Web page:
Tuesday, March 24, 2015

Amanda Knox: Associated Press sets up tomorrow's (Wednesday March 25) ruling by the Italian Court of Cassation on the appeal of their guilty verdicts by Knox and her former Italian boyfriend Raffaele Sollecito in British student Meredith Kercher's 2007 killing with an interesting analysis of the role played by trial-by-social-media in the case.

STORY: "Amanda Knox faces trial-by-social media in shadow of high Court decision on guilty verdict," published by Associated Press on March 23, 2015.

GIST: Italy's highest court this week takes up the Amanda Knox case for the second time as a parallel trial-by-social media rages online, with partisans on both sides seeking to shape public opinion over a murder case that has polarized observers in three nations. While the Internet advocacy and sparring over the Knox trial details — on blogs, forums and most vociferously on Twitter — have no bearing on the real court case, observers and participants say it does have a role in shaping public opinion, particularly in the United States, where the exchanges are most acerbic. And public opinion could eventually have some bearing, if a confirmed guilty verdict requires Knox to serve a sentence and Italy seeks to extradite her. "This has become their life, and both sides are desperate to win any way they can. Even if that is in the court of public opinion, they will take that win," said Laurie Levenson, a law professor who directs the center for legal advocacy at Loyola Law School. "Everyone has woken up and realized that the law is not etched in stone. It is in the eye of the beholder and they are trying to influence that." The Italian Court of Cassation on Wednesday is expected to rule on Knox's and her former Italian boyfriend Raffaele Sollecito's appeal to their guilty verdicts in British student Meredith Kercher's 2007 killing, issued last year by a Florence appeals court that sentenced Knox to 28 ½ years and Sollecito to 25 years.........This trial-by-social media — conducted in English and unburdened by the weight of law — is being carried out by largely by trial watchers with no direct connection to either the victim or the defendants. "It was like a big whodunit, and I like puzzles," said Edward McCall, the online alias of the founder of the Murder of Meredith Kercher wiki, one of among a dozen mostly U.S.-based sites on both sides actively monitoring the case. McCall, who says the site is close to achieving its goal of posting translations of all court documents and transcripts, asked not to use his real name to protect himself and family members from harassment. McCall said he was motivated by a desire to confront the pro-Knox PR he felt was prevalent in the U.S. discussion, and that he was now seeing language from his articles seeping into the discussion. As well-meaning as the sites are, the Kercher family lawyer, Francesco Maresca, said translating complex court documents for an English-speaking audience had little value for readers who don't know have the Italian law knowledge to interpret them properly. "These trials are very difficult. It is not that everyone can play lawyer. If your knowledge is average, these are very technical questions," Maresca said. "And after that, it slides into gossip.""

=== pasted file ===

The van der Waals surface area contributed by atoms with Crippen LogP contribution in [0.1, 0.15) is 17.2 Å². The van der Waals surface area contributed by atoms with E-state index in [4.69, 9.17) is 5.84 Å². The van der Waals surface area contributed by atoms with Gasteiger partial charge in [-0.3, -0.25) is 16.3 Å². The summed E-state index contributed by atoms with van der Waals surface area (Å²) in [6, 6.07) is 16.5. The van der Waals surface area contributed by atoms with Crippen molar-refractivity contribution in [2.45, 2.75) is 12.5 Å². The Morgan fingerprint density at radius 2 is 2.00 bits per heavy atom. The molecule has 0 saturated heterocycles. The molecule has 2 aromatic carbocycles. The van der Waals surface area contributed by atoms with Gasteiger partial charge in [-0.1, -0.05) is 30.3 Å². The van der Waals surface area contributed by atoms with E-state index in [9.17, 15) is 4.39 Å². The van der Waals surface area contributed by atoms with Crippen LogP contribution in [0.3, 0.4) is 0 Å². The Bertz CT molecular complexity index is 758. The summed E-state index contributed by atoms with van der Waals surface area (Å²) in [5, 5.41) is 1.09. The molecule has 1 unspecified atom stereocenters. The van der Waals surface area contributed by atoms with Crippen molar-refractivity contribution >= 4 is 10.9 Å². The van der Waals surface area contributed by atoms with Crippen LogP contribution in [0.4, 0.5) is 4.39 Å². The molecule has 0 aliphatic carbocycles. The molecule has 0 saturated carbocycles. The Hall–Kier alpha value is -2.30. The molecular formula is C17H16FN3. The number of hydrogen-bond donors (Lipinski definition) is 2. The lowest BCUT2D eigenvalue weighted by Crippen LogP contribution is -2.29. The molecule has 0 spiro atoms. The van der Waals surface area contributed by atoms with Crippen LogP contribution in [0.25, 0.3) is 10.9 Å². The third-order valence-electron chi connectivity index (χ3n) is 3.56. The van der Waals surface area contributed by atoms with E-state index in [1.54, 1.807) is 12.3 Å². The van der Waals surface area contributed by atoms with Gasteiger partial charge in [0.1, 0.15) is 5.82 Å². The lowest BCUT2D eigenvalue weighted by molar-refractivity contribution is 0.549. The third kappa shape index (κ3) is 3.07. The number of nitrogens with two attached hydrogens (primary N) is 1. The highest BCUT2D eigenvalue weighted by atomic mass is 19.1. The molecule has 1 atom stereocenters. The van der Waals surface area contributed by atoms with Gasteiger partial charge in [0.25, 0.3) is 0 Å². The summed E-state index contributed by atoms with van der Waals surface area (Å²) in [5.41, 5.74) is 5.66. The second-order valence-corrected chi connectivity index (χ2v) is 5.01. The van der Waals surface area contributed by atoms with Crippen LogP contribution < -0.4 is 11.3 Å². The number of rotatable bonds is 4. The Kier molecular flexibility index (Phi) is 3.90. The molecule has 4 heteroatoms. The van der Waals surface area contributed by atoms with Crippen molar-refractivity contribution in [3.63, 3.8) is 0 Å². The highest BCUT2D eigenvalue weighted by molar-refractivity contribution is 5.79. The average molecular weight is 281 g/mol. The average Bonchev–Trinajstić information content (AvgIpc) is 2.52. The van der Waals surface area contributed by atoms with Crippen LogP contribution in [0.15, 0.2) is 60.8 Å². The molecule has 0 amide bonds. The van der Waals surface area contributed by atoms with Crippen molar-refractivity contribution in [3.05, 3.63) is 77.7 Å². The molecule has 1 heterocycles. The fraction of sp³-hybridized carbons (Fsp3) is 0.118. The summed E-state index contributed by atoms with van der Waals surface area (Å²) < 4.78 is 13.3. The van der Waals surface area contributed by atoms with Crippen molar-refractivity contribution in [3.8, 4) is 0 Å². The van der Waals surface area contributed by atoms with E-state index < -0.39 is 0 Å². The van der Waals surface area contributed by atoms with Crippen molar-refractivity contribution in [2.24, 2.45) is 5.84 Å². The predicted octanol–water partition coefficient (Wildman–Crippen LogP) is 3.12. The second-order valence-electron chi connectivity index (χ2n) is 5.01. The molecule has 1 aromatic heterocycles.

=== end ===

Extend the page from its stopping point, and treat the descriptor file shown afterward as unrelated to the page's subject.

The entire story can be found at:


See Huffington Post set up on "What you need to know about the Amanda Knox trial." (An analysis of possible outcomes and issues); "Several outcomes are possible, including confirmation of the verdicts, a new appeals round, or even a ruling that amounts to an acquittal in the sensational case that has captivated audiences on both sides of the Atlantic."


PS: For the latest coverage of the Mark Lundy retrial go to: http://www.stuff.co.nz/national/mark-lundy-murder-retrial  


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